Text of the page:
Sunday, January 5, 2003
Breakfast boycott takes toll
In the vise of Cincinnati's boycott, sometimes it's the children who get hurt.
For the Arts Consortium of Cincinnati, a group that for 30 years has brought the arts to thousands of young people and adults in the Tristate, the day of dilemma came last week.
Should the consortion continue plans to hold the annual Martin Luther King Jr. Dreamkeepers Award Breakfast in downtown Cincinnati Jan. 20, or should it cancel it?
The breakfast is no rinky-dink event. Held at the Hyatt Regency Cincinnati, it kicks off a week of citywide celebrations honoring Dr. King. It also is the consortium's top fund-raising event.
The 900-person feast is one of the only events that brings together Cincinnati's richest and most powerful with its poorest and least influential. Blacks break bread with whites; children sup with elders, politicos press flesh with the politically indifferent.
Suits and African dress
For a few hours, Cincinnati acts as if its racial house were in order.
Everyone looks impressive in their business suits and African attire. People speak movingly about the great man who held up an ideal - racial unity - to an uneasy nation.
It all could have been canceled this year, had the consortium complied with a morally powerful request.
Martin Luther King III, son of the man whom the celebrations seek to honor, recently asked that the consortium cancel the breakfast or move it out of the boycott zone, saying it violates his father's dream.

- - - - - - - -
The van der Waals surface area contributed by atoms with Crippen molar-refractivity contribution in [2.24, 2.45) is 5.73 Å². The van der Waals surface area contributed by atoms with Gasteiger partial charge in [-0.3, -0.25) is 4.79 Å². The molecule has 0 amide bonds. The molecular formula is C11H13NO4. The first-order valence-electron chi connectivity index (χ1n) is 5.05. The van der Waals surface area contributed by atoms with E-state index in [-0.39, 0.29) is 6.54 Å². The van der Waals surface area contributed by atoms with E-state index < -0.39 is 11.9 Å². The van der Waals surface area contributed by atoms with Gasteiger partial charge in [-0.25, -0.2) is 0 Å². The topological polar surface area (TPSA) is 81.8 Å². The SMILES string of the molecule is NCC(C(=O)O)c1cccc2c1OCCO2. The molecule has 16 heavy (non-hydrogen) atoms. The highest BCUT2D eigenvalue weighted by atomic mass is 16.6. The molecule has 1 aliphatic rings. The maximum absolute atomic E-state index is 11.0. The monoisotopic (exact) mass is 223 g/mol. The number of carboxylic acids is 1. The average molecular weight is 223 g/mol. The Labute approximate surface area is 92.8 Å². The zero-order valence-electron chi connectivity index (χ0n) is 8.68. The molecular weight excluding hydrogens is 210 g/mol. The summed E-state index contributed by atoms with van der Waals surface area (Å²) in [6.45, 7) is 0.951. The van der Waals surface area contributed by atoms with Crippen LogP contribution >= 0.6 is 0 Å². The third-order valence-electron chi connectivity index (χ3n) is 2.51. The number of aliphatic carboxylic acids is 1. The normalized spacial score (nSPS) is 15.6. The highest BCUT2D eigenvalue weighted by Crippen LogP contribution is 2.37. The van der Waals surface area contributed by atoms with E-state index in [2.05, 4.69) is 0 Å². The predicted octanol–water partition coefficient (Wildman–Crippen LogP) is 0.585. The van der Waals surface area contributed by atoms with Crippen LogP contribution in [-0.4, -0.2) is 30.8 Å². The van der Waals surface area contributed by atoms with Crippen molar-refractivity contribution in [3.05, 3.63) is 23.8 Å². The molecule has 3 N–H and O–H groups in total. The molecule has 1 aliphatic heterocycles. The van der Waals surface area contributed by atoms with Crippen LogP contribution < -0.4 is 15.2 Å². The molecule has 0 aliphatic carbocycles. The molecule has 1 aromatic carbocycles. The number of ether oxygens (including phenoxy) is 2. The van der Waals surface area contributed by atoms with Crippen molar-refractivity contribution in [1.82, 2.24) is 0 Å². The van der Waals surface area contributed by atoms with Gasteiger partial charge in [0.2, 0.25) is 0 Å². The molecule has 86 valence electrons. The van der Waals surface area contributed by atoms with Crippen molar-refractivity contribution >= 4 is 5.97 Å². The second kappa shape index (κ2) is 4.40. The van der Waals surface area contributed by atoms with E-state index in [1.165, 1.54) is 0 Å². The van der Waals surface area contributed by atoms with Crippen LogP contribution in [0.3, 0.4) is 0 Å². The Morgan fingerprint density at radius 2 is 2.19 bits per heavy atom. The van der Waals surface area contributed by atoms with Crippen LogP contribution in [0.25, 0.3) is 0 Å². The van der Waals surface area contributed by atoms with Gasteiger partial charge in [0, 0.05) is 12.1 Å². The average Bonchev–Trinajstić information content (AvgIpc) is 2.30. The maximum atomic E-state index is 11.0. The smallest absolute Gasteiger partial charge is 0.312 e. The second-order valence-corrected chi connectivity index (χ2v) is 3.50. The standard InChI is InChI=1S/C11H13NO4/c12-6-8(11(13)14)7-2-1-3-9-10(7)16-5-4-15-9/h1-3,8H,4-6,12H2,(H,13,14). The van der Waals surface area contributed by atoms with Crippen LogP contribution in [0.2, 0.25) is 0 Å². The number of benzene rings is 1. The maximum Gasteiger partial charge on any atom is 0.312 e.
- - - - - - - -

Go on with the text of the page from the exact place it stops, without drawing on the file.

Mr. King possesses a powerful voice of conscience, rooted in history, sustained by present inequities. When he speaks, those who care about justice listen.
The arts consortium listened, but it didn't yield.
Most of what the consortium does, it does for children, mostly African-American children. Its in-school, after-school, and night and weekend programs; its artists and fledgling arts groups; its plays, performances and pictures, almost all focus on minorities.
In this battle of the boycott, it's us against us - again. And like most matters dealing with race, there's no clearcut answer.
How can a Martin Luther King celebration, designed to remind people that there is work to be done on race, harm the cause of racial equality?
How can a function named for a man who made boycotts a heroic chapter in American history become a tool that flouts a boycott?
What would Martin do?
On the other hand, how can boycotters seek social and political advancement for blacks, while indirectly endangering one of blacks' key forums?
The breakfast is a question of survival for the Arts Consortium, says Sharon Hardin, its executive director.
The breakfast is supposed to raise $30,000, money already spent by an organization living bare to the bone.Without the breakfast, where would that money to come from?
There are strings attached to the rest. The city pays 65 percent of the consortium's bills. Private donors also may have concerns about the boycott, especially after some boycotters' anti-Semitic rants.
Ms. Hardin says that complying with the boycott is like "hanging yourself," an unfortunate but probably correct description.
It need not be that way.
During Dr. King's historic bus boycotts, organizers tried to soften the impact on blacks who complied. They arranged for rides to work and they financially supported families of those fired from jobs or jailed.
Are today's boycott organizers ready to soften the blow this time?
I can't blame the Arts Consortium. They are the ones who would have seen the disappointed faces of children, budding artists, deprived again.
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